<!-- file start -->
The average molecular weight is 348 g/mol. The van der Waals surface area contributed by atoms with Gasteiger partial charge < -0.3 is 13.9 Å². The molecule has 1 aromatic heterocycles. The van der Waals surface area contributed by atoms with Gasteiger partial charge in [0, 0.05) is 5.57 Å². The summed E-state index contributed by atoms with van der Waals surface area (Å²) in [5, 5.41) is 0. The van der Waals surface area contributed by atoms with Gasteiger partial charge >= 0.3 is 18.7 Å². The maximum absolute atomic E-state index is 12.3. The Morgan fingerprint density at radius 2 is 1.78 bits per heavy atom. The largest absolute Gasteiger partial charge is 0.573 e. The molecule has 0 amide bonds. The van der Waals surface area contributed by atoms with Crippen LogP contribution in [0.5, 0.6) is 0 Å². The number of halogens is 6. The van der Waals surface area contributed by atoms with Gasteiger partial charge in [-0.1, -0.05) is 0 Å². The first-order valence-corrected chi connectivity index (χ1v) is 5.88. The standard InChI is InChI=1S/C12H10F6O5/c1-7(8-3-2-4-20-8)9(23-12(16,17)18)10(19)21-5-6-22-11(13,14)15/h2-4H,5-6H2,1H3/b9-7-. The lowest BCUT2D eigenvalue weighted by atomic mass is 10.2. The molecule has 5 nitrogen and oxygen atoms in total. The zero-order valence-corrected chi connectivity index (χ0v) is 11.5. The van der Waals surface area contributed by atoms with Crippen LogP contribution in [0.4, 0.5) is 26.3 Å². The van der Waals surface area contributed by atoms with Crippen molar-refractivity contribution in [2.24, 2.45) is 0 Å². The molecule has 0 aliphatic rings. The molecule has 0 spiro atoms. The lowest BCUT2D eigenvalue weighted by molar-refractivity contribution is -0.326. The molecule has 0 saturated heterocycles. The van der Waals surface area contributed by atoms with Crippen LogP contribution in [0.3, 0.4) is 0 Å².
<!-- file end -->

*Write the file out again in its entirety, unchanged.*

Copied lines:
The average molecular weight is 348 g/mol. The van der Waals surface area contributed by atoms with Gasteiger partial charge < -0.3 is 13.9 Å². The molecule has 1 aromatic heterocycles. The van der Waals surface area contributed by atoms with Gasteiger partial charge in [0, 0.05) is 5.57 Å². The summed E-state index contributed by atoms with van der Waals surface area (Å²) in [5, 5.41) is 0. The van der Waals surface area contributed by atoms with Gasteiger partial charge >= 0.3 is 18.7 Å². The maximum absolute atomic E-state index is 12.3. The Morgan fingerprint density at radius 2 is 1.78 bits per heavy atom. The largest absolute Gasteiger partial charge is 0.573 e. The molecule has 0 amide bonds. The van der Waals surface area contributed by atoms with Crippen LogP contribution in [0.5, 0.6) is 0 Å². The number of halogens is 6. The van der Waals surface area contributed by atoms with Gasteiger partial charge in [-0.1, -0.05) is 0 Å². The first-order valence-corrected chi connectivity index (χ1v) is 5.88. The standard InChI is InChI=1S/C12H10F6O5/c1-7(8-3-2-4-20-8)9(23-12(16,17)18)10(19)21-5-6-22-11(13,14)15/h2-4H,5-6H2,1H3/b9-7-. The lowest BCUT2D eigenvalue weighted by atomic mass is 10.2. The molecule has 5 nitrogen and oxygen atoms in total. The zero-order valence-corrected chi connectivity index (χ0v) is 11.5. The van der Waals surface area contributed by atoms with Crippen LogP contribution in [0.4, 0.5) is 26.3 Å². The van der Waals surface area contributed by atoms with Crippen molar-refractivity contribution in [2.24, 2.45) is 0 Å². The molecule has 0 aliphatic rings. The molecule has 0 spiro atoms. The lowest BCUT2D eigenvalue weighted by molar-refractivity contribution is -0.326. The molecule has 0 saturated heterocycles. The van der Waals surface area contributed by atoms with Crippen LogP contribution in [0.3, 0.4) is 0 Å².